U.S. Treasury yields retreated modestly on Thursday as investors awaited economic reports on employment and the services sectors that could help guide the Federal Reserve's hand as it gears up to normalize monetary policy.
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The yield on the benchmark 10-year U.S. Treasury note dipped 2 basis points to 2.244%, while the 2-year note yield gave up 0.2 basis point at 1.359%. The yield on the 30-year U.S. Treasury bond , known as the long bond, skidded 2.8 basis points lower at 2.819%.
Yields rise as debt prices fall.
A report on weekly jobless claims is slated to hit at 8:30 a.m. Eastern Time, with economists polled by MarketWatch forecasting 244,000 claims.
The July figure for Markit's purchasing managers index for services is due at 9:45 a.m. Eastern. Then 15 minutes later, ISM's nonmanufacturing index for the same month is expected, along with June data on factory orders. Economists anticipate a reading of 56.9% for the ISM gauge and 2.9% growth in factory orders.
Government-bond prices have been trading within a relatively tight range over the past several week but mostly drifting lower, as sluggish inflation figures and a series of lackluster reports have supported a go-slow approach for the Federal Reserve as it aims to lift rates and shrink a $4.5 trillion asset portfolio, accumulated during the heart of the financial crisis begun in 2008.
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A report on Thursday from the Organization for Economic Cooperation and Development indicated that consumer prices among the world's 20 largest economies was at an eight-year low, even as optimism about the health of many countries is looking up. It is a point that has bedeviled academics, strategists and investors alike since an improving economic climate, highlighted by solid jobs growth in the U.S., should theoretically lead to a pick up in inflation.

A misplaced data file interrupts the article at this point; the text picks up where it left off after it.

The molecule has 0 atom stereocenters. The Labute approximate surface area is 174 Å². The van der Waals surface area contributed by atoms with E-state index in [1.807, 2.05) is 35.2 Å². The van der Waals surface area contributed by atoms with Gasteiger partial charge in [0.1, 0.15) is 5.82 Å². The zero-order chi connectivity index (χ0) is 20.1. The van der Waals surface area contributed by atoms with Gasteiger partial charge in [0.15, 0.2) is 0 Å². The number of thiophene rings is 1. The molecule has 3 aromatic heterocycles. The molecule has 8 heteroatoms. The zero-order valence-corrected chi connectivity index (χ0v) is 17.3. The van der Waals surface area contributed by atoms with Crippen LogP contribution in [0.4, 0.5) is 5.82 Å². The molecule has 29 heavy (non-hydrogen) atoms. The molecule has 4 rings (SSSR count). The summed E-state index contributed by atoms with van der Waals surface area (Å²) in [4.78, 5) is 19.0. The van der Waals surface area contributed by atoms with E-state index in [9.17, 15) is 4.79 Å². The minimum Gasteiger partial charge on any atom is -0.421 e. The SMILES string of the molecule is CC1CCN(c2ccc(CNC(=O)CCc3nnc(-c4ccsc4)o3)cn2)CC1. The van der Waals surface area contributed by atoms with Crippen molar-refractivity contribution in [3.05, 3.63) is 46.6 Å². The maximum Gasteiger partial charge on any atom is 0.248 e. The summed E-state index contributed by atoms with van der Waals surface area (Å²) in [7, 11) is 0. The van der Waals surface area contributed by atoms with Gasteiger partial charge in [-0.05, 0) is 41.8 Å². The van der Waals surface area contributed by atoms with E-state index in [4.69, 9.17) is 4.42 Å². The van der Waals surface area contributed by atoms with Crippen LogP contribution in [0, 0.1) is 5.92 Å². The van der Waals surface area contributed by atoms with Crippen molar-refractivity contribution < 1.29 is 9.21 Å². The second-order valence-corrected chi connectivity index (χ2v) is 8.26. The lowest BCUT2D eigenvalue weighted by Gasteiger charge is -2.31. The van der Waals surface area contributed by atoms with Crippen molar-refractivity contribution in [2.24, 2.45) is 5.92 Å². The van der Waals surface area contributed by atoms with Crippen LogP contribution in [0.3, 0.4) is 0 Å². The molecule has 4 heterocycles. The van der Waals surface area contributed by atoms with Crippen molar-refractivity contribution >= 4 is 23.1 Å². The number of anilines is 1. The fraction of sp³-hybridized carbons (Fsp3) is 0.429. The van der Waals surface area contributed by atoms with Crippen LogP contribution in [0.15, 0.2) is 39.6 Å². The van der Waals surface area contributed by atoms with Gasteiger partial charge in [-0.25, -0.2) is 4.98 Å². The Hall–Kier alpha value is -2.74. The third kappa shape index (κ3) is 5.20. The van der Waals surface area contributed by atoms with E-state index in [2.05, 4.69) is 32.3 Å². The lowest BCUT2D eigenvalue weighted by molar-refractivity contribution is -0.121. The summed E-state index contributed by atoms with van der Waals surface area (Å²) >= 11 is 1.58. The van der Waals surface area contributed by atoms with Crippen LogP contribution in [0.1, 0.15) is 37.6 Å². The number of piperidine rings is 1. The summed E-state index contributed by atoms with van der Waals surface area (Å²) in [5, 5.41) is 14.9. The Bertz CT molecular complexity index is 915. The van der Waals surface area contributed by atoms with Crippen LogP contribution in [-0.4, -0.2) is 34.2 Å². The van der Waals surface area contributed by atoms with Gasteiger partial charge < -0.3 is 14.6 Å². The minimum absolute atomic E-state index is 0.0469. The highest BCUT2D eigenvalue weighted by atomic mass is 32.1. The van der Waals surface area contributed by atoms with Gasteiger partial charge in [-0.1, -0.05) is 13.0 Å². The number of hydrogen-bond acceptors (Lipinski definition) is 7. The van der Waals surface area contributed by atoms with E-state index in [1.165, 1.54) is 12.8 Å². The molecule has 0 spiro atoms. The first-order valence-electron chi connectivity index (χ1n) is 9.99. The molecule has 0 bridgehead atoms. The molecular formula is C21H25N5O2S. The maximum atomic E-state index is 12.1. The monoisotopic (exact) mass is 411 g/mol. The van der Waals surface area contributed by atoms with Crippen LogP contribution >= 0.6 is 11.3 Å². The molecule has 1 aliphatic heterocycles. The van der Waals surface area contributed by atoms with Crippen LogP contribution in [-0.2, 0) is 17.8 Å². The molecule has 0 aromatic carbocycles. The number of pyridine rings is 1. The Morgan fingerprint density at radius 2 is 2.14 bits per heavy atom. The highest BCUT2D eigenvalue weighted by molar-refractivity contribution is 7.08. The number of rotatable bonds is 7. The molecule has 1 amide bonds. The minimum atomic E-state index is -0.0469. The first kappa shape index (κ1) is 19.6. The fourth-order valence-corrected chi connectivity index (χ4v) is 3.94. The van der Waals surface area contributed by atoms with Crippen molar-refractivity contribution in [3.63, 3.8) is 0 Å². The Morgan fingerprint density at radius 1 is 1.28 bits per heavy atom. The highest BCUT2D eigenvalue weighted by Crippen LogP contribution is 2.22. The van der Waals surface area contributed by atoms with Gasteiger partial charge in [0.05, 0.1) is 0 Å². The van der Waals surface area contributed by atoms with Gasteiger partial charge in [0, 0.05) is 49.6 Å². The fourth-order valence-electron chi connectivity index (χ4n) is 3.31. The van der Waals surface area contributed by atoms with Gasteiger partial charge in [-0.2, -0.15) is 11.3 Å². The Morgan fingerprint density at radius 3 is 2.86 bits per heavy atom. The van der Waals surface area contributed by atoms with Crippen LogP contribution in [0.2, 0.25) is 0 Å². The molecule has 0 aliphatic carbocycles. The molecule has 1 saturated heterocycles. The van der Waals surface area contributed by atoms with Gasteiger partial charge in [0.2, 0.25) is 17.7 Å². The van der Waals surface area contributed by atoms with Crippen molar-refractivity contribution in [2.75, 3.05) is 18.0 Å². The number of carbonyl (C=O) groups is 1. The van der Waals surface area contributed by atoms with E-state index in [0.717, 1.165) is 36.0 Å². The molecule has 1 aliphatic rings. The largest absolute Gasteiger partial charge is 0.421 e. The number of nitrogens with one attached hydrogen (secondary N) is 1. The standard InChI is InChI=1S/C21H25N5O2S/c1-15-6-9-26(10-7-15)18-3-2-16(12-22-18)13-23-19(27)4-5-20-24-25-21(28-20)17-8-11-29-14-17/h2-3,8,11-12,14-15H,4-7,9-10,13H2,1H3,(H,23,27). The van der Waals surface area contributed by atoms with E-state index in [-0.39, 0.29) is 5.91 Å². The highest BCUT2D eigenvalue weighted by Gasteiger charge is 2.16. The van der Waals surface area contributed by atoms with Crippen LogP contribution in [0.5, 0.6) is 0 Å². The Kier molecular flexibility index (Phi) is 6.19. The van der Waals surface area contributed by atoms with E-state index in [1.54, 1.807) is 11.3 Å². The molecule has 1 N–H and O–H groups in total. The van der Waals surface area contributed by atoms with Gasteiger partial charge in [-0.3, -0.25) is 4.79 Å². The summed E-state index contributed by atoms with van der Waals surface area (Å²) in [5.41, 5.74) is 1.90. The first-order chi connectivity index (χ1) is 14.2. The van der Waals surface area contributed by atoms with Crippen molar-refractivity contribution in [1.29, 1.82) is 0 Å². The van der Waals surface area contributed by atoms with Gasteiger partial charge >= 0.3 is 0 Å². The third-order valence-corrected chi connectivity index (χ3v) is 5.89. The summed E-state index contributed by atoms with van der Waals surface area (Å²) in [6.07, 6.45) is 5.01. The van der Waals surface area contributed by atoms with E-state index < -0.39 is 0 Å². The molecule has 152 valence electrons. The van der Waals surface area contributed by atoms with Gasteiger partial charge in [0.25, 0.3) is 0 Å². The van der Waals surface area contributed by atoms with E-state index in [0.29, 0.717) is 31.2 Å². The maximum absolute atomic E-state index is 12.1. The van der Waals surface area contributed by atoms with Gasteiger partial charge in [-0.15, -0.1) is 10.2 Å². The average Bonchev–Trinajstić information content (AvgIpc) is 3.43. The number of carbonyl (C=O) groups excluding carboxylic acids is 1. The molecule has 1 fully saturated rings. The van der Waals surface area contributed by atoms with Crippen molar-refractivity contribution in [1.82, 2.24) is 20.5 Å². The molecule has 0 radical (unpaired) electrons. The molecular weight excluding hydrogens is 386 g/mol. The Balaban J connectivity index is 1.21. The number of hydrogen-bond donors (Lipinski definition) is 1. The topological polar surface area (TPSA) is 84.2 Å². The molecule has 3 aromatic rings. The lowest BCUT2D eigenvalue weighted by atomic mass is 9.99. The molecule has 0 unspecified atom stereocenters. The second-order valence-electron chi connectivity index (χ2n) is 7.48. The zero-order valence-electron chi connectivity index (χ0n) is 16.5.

Inflation erodes the value of the fixed value of Treasurys, with an absence of rising prices helping to support bond buying, weighing on yields.
Mark Newton, technical analyst and founder of Newton Advisors, in a Thursday research note said the 10-year Treasury holding above a yield of 2.22% in the near term will be important, with a push below that level suggesting that momentum lower could accelerate. However, he said investors shouldn't get too worked up about recent bond buying.
"Holding 2.22[%] will be important for Treasury bears and for now, can't make too much of this pullback in yields," Newton wrote.
Also on the radar for traders was a Bank of England statement on interest-rate policy (http://www.marketwatch.com/story/boe-says-rates-may-rise-faster-than-markets-expect-2017-08-03), followed by a news conference featuring BOE Gov. Mark Carney. The BOE made no changes to its monetary policy but indicated that from here, rates may rise faster than markets expect.
Against that backdrop. U.K. 10-year Treasury yield were down 6.3 basis points at 1.18%, while those for comparable, benchmark German bonds, known as bunds , slipped 1.9 basis points at 0.47%.
Looking further ahead, Friday's closely watched monthly jobs report will be closely watched. Economists surveyed by MarketWatch produced a consensus forecast for a 180,000 rise in July nonfarm payrolls, while the unemployment rate is predicted to tick down to 4.3% from 4.4%. Average hourly earnings are seen rising 0.3% after a 0.2% rise in June
(END) Dow Jones Newswires
August 03, 2017 08:28 ET (12:28 GMT)